Clone bridesmaid. It might look really cute when the entourage is wearing the same gowns, but it’s too much if they even have to wear the same hair and makeup. If at all possible, gently remind the makeup artist to flatter each entourage member with makeup that suits the individual.

Wannabe celebrity-look-a-like. Women have their own icons or celebrities they look up to, but the wedding day is not the best time to try things such as J.Lo’s or Jessica Alba’s smoky eyes and glossy lips, especially in a garden wedding on a bride who usually doesn’t wear makeup at all. so as you get to know your client (ideally, a few months before the wedding), drop subtle hints that the bride’s own beauty should shine through.

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No trial makeup. The bride might end up paying dearly for scrimping on a few thousand for a trial makeup session and simply getting her friend’s makeup artist. What worked on the friend might not necessarily work on her. Trial makeup sessions are important not only to test the skills of the makeup artist but also to know if the bride has any skin sensitivity on the makeup used. You can suggest a makeup artist you have worked with or ideally, be present on the trial day so that you can do test photos and everyone can discuss areas for improvement. This would also be a good time to do your pre-nup shoot, if any.

Hair raising. As with the makeup, hair can make or break a bride’s look. If the hairstyle is out of this world, tactfully suggest a toning down of the style or a slight variation. Again, gentleness and tact is of the essence here.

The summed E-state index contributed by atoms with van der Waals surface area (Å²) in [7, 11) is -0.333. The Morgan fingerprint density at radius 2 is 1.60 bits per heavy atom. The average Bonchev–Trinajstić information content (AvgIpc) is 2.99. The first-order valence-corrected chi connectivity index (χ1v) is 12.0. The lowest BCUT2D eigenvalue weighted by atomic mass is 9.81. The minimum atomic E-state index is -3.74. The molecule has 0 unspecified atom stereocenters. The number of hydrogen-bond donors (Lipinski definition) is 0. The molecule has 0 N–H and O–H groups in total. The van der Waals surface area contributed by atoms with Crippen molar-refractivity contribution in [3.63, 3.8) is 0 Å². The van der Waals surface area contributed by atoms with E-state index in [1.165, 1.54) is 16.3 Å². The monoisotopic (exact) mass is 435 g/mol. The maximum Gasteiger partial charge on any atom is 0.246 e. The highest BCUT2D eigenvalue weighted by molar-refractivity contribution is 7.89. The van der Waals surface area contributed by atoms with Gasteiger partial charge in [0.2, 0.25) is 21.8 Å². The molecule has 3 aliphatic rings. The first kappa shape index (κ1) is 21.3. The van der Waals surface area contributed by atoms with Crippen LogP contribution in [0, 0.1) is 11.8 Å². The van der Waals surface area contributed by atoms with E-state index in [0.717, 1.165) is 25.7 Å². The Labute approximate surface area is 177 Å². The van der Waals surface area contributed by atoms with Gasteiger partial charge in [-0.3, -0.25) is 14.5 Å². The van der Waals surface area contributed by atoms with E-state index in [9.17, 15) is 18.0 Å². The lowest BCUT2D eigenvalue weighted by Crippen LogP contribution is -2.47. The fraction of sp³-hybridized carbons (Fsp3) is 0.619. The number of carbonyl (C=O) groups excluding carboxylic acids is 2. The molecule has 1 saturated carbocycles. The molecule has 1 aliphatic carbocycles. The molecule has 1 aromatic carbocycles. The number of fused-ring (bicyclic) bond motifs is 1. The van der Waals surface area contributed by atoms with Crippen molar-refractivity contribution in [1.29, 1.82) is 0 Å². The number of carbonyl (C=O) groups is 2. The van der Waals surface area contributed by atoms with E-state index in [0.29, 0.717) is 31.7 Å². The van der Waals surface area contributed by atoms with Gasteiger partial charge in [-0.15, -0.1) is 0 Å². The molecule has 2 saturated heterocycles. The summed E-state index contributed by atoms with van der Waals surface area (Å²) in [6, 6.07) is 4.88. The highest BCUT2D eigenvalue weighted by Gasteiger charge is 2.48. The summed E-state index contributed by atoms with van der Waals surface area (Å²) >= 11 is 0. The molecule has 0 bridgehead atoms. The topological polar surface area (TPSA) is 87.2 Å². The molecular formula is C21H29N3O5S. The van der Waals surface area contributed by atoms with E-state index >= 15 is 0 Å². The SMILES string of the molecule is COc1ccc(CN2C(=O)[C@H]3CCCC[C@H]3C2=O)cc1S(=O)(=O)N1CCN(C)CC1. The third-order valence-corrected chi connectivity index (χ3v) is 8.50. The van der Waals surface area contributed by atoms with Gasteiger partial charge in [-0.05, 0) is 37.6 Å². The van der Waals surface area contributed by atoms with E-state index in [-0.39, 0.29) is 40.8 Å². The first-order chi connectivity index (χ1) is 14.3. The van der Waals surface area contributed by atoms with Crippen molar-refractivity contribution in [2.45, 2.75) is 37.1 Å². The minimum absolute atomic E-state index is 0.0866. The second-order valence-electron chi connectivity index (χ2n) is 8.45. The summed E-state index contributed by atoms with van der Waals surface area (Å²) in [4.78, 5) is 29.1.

How to deal with the makeup artist

As artists, we feel pride in what we do. a suggestion might easily be misinterpreted as criticism especially if it comes from someone whom we feel doesn’t really understand our craft much.
Wedding makeup artist cherry pacheco-uy suggests that if you find something wrong with the makeup, tell the makeup artist in private. never scold or point out the artist mistake in front of the bridal party, especially the bride. it might only make the makeup artist defensive and defiant. showing
The makeup artist the photo in the camera would be most helpful, and try to express yourself in a way that asks for the artist’s opinion. (“the bride looks a bit pale, don’t you think? how do you think we can fix this?” instead of “What poorly applied makeup!”)
make sure you listen; let the makeup artist explain her side, sometimes it was probably the bride or the bride’s family’s request that she wear that dark lipstick. in that case, you can tactfully suggest options to the bride (show her the photos as well). We, the makeup artists, can only do so much and at the end of the day it’s the bride who has the final say.
in the end, it’s a good idea to be friends with the makeup artist. they can help make your life so much easier and your photos so much prettier.

 

Sure, most brides would want a souvenir shot of their transformation from giddy girl into beautiful bride. but according to John Ong, you wouldn’t want to immortalize these moments:

  • When foundation is just being applied. Foundation serves as the artist’s canvas hence it will just look flat and unflattering in photos.
  • When eyeliner and rollers are being put on. awkward and unflattering!

Instead, you may ask the bride and makeup artist to reenact putting on lipstick or brushing on blush—when the bride is fully made up and beautiful.